Growling?

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Growling?

This is a discussion on Growling? within the Dog Training and Behavior forums, part of the Keeping and Caring for Dogs category; My dog is one year. The past few days he has started growling at family members. He growled at me today. He growled once, months ...

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Old 02-17-2018, 12:32 PM
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Growling?

My dog is one year. The past few days he has started growling at family members. He growled at me today. He growled once, months ago while guarding some food from the trash. But, just that once.

Could he be sick? I am not sure what to do besides give him space.

Thanks
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Old 02-17-2018, 03:44 PM
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Question Context: what provokes his growls?

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U haven't given us any context, when he growls. Does it happen at particular times of day?
Is it chaotic - kids racing around, parents trying to impose order, visitors at the door or in the drive?

What were U doing, just B4 he growled? // What was he doing, just B4 he growled?

Was food present? - was it the dog's meal, a special treat [raw meaty bone, bull-penis, stuffed Kong...], or someone ELSE's food?

Does he have any highly-treasured toys? // Does he guard them from ppl or other dogs?
Were any of his highly-valued toys present?

Normally, dogs growl when THEY feel threatened - their food might be taken, their personal space is invaded, strangers on their turf, a new-mom with a newborn litter, & similar.
What precious thing [to Ur dog] do U think was being threatened?

Dogs also get grumpy when they're in pain - is he a large breed? Could he have joint issues, or a recent injury?
Have his knees, elbows, & hips been checked? - a sliding-drawer test for trick knees, radiographs for hips & elbows?

Do U live in Lyme country? - a tickbite could cause chronic joint pain, as well as cardiac problems.


Bear in mind, we WANT our dogs to growl - b/c if they can't express their anxiety & warn us that they're getting really stressed, then they can only bottle up their worry until the pressure is too much, & they blow-up & bite.
Growling is good - I'd much-rather have a dog who growls at me, even under the mildest provocation, than a dog who's "had the growl punished out of 'em", & has no choice but to go direct to bite.


- terry

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Old 02-17-2018, 03:57 PM
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Thanks. My son likes to carry him around and he started growling whenever anyone lifted his front legs. Maybe, he just doesn't like it. he is not large, 20 lb poodle mix. His toys and yak cheese stick was around.

I told the kids to not pick him up or touch his cheese. He hasn't growled since then.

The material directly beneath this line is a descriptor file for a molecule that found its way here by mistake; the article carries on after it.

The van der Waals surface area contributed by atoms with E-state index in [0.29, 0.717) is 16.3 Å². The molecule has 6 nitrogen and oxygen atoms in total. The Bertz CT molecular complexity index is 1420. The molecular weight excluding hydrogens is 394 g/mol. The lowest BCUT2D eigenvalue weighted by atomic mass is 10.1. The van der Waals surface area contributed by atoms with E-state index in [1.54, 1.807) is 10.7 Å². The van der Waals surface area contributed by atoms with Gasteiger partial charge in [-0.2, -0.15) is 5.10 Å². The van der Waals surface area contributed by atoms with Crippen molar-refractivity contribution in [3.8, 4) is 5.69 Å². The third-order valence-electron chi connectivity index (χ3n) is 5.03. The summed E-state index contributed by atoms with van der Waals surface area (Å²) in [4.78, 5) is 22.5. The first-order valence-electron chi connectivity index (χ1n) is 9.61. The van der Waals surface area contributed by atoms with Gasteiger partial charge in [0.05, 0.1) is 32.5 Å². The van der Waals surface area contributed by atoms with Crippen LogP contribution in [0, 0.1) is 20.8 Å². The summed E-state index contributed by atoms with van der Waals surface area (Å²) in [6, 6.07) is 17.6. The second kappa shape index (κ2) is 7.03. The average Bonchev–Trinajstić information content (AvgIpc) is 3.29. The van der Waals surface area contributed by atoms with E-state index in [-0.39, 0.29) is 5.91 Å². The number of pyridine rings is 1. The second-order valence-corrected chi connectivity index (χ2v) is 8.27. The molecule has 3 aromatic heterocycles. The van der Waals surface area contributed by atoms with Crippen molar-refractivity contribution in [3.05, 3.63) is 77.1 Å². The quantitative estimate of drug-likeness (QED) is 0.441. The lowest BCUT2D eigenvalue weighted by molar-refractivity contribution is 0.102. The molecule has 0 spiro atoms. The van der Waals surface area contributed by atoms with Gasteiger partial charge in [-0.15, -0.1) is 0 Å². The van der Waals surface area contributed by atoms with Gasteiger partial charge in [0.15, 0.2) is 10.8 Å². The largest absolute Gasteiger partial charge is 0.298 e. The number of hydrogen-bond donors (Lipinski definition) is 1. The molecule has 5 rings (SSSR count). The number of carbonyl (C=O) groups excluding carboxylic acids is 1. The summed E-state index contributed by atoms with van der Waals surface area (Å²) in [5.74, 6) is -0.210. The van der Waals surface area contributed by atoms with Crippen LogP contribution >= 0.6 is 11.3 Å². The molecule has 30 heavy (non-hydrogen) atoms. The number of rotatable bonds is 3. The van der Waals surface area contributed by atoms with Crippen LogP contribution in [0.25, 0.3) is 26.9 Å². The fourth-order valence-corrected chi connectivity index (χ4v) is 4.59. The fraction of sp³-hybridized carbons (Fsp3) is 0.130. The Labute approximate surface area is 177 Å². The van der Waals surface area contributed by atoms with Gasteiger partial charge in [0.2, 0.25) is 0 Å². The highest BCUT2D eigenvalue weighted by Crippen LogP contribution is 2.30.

He sleeps a lot during the day and is active in the morning and evening. My son tries to get him to play. I don't know if he was pestering him too much.

Raider is napping now.

My children are 16 and 19. Raider just turned one.

I am sorry I did not give more context.

Yes, i would rather he growled than bit.
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Old 02-17-2018, 05:53 PM
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Talking re-train being carried to be OPtioNAL & rewarding - Ask, don't kidnap him.

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I'm also guessing that being picked-up & toted around was too ?invasive ? -- frequent? -- maybe he interrupted Raider when he was busy at some dog-activity, to carry him around, once too often? -
but those are just guesses.


Maybe Ur son could *ask* Raider if he wants to be carried - make it a 2-step process. ???

Squat down, pat yer thighs, & ask Raider to get up - if he does, carefully lift him up cradled against yer body, with his torso well-supported & a spread hand supporting his chest, with his forelegs going BETWEEN different fingers; GIVE HIM A HIGH-QUALITY, SMALL TIDBIT, & promptly squat to put him down on the floor again.
Build the duration of how long he's held as he develops tolerance, & watch very, very carefully for any sign of pain or discomfort - it could be that the way he's held makes him uncomfortable, maybe the bony hock joints of his hind-legs are being bumped together?
Maybe he's being picked-up just after a meal, & his stomach is uncomfortable because it's full & being compressed or squeezed? -- I don't know, but there must have been more than 1 occasion when being toted wasn't enjoyable.
However, teaching him to enjoy it should be a simple matter, assuming he's not in pain or uncomfortable when he's held.

- terry

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